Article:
In other words, it doesn't matter if you are a Christian or not, or if you follow another religion, or if you have no religious beliefs, because "Christ Consciousness" is not about believing in and following the teaching of Jesus or of obeying Him. It's about finding your own path - whatever makes you feel good.

This is what one non-denominational Protestant Christian website has this to say about “Christ Consciousness” and whether or not it is Christian:

So-called “Christ consciousness” has been known by various names in history, such as Jainism, Buddhism, Hinduism, and most Eastern mystical religions. More recently, Deepak Chopra has popularized the “christianized” version of this same pseudo-spirituality. The danger in this latest version of mysticism is the use of Bible verses and Christian terms, which can easily lead astray those who don’t check the Scriptures for themselves.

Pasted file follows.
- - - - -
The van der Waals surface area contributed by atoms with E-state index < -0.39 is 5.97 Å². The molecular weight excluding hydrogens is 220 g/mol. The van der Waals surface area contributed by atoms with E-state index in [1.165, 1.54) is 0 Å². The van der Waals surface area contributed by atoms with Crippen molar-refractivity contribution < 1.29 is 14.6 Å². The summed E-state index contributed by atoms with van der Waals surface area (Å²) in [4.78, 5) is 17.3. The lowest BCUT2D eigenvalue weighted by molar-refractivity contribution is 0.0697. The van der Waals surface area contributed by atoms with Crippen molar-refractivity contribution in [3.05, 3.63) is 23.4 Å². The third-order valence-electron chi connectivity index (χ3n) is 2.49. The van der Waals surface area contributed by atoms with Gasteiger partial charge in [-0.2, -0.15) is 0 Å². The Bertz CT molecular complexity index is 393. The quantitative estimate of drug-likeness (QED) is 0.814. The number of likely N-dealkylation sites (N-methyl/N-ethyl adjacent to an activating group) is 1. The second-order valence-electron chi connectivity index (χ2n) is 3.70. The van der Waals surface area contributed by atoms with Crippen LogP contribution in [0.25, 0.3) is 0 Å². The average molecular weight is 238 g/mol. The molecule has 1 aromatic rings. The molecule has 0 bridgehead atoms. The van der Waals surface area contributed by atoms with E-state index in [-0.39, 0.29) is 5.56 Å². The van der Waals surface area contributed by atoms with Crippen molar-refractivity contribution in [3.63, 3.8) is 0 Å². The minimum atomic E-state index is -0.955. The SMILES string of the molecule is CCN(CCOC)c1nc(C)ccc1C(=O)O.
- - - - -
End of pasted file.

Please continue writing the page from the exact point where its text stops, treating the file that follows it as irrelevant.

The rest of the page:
The basic premise of mysticism is that man can, within himself, transcend physical existence and experience his own goodness as being “one” with the universe, being a god, or existing on whatever higher plane he chooses to believe in. The name of Jesus is merely used as a prop in this latest version of the same idea. Jesus is seen as the “leader” in showing us how to exalt our own inner goodness and, in doing so, make ourselves right with whatever deity we choose to acknowledge. Christ consciousness groups claim that Jesus earned the title “Christ” by perfectly channeling the divine consciousness we can all attain, and they attempt to attribute this philosophy to the Lord Jesus. Those championing this ideology are merely using the name of Jesus as a means of worshiping themselves. They desire to find absolution without repentance, confession of sin, or acknowledging Jesus’ substitutionary death and resurrection (1 Corinthians 15:3–4).